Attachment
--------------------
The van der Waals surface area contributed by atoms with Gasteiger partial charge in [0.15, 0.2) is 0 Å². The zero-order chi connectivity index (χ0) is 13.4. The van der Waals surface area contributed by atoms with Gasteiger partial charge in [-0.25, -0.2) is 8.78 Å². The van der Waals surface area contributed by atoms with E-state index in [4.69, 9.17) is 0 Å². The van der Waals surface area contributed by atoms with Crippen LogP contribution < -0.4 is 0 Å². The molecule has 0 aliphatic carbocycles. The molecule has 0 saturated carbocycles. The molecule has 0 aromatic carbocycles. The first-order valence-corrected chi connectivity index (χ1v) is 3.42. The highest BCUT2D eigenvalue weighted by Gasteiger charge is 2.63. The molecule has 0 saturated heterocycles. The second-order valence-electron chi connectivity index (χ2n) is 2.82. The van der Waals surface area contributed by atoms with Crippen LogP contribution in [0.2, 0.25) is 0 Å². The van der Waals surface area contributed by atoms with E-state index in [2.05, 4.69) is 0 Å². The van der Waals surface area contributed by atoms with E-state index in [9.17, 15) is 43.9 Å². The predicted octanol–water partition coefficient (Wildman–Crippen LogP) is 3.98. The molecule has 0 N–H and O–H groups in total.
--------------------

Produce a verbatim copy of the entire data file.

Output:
The van der Waals surface area contributed by atoms with Gasteiger partial charge in [0.15, 0.2) is 0 Å². The zero-order chi connectivity index (χ0) is 13.4. The van der Waals surface area contributed by atoms with Gasteiger partial charge in [-0.25, -0.2) is 8.78 Å². The van der Waals surface area contributed by atoms with E-state index in [4.69, 9.17) is 0 Å². The van der Waals surface area contributed by atoms with Crippen LogP contribution < -0.4 is 0 Å². The molecule has 0 aliphatic carbocycles. The molecule has 0 saturated carbocycles. The molecule has 0 aromatic carbocycles. The first-order valence-corrected chi connectivity index (χ1v) is 3.42. The highest BCUT2D eigenvalue weighted by Gasteiger charge is 2.63. The molecule has 0 saturated heterocycles. The second-order valence-electron chi connectivity index (χ2n) is 2.82. The van der Waals surface area contributed by atoms with Crippen LogP contribution in [0.2, 0.25) is 0 Å². The van der Waals surface area contributed by atoms with E-state index in [2.05, 4.69) is 0 Å². The van der Waals surface area contributed by atoms with E-state index in [9.17, 15) is 43.9 Å². The predicted octanol–water partition coefficient (Wildman–Crippen LogP) is 3.98. The molecule has 0 N–H and O–H groups in total.